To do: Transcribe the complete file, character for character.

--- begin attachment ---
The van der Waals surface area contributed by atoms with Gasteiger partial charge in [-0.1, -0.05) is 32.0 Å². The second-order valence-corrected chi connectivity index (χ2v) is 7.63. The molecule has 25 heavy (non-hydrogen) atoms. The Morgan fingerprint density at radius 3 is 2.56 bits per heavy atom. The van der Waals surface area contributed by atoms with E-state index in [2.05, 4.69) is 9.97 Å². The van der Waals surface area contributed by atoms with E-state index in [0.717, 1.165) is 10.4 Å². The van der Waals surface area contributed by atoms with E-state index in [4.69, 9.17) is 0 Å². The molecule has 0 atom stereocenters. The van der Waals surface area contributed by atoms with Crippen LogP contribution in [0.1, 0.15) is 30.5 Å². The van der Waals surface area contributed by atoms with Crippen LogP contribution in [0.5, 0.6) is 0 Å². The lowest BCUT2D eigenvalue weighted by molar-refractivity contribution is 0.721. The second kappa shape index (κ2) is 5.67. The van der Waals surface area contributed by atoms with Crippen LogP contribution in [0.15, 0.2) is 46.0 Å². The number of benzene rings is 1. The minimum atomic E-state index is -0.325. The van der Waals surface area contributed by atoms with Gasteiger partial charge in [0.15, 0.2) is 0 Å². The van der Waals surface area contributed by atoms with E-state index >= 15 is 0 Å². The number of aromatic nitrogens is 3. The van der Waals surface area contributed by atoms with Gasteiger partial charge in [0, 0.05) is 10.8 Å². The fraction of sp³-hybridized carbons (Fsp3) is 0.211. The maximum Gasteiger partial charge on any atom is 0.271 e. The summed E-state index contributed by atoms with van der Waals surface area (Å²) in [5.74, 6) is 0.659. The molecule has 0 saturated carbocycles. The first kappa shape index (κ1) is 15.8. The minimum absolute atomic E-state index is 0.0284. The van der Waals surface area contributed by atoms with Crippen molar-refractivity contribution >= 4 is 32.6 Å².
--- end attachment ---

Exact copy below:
The van der Waals surface area contributed by atoms with Gasteiger partial charge in [-0.1, -0.05) is 32.0 Å². The second-order valence-corrected chi connectivity index (χ2v) is 7.63. The molecule has 25 heavy (non-hydrogen) atoms. The Morgan fingerprint density at radius 3 is 2.56 bits per heavy atom. The van der Waals surface area contributed by atoms with E-state index in [2.05, 4.69) is 9.97 Å². The van der Waals surface area contributed by atoms with E-state index in [0.717, 1.165) is 10.4 Å². The van der Waals surface area contributed by atoms with E-state index in [4.69, 9.17) is 0 Å². The molecule has 0 atom stereocenters. The van der Waals surface area contributed by atoms with Crippen LogP contribution in [0.1, 0.15) is 30.5 Å². The van der Waals surface area contributed by atoms with Crippen LogP contribution in [0.5, 0.6) is 0 Å². The lowest BCUT2D eigenvalue weighted by molar-refractivity contribution is 0.721. The second kappa shape index (κ2) is 5.67. The van der Waals surface area contributed by atoms with Crippen LogP contribution in [0.15, 0.2) is 46.0 Å². The number of benzene rings is 1. The minimum atomic E-state index is -0.325. The van der Waals surface area contributed by atoms with Gasteiger partial charge in [0.15, 0.2) is 0 Å². The van der Waals surface area contributed by atoms with E-state index >= 15 is 0 Å². The number of aromatic nitrogens is 3. The van der Waals surface area contributed by atoms with Gasteiger partial charge in [0, 0.05) is 10.8 Å². The fraction of sp³-hybridized carbons (Fsp3) is 0.211. The maximum Gasteiger partial charge on any atom is 0.271 e. The summed E-state index contributed by atoms with van der Waals surface area (Å²) in [5.74, 6) is 0.659. The molecule has 0 saturated carbocycles. The first kappa shape index (κ1) is 15.8. The minimum absolute atomic E-state index is 0.0284. The van der Waals surface area contributed by atoms with Crippen molar-refractivity contribution >= 4 is 32.6 Å².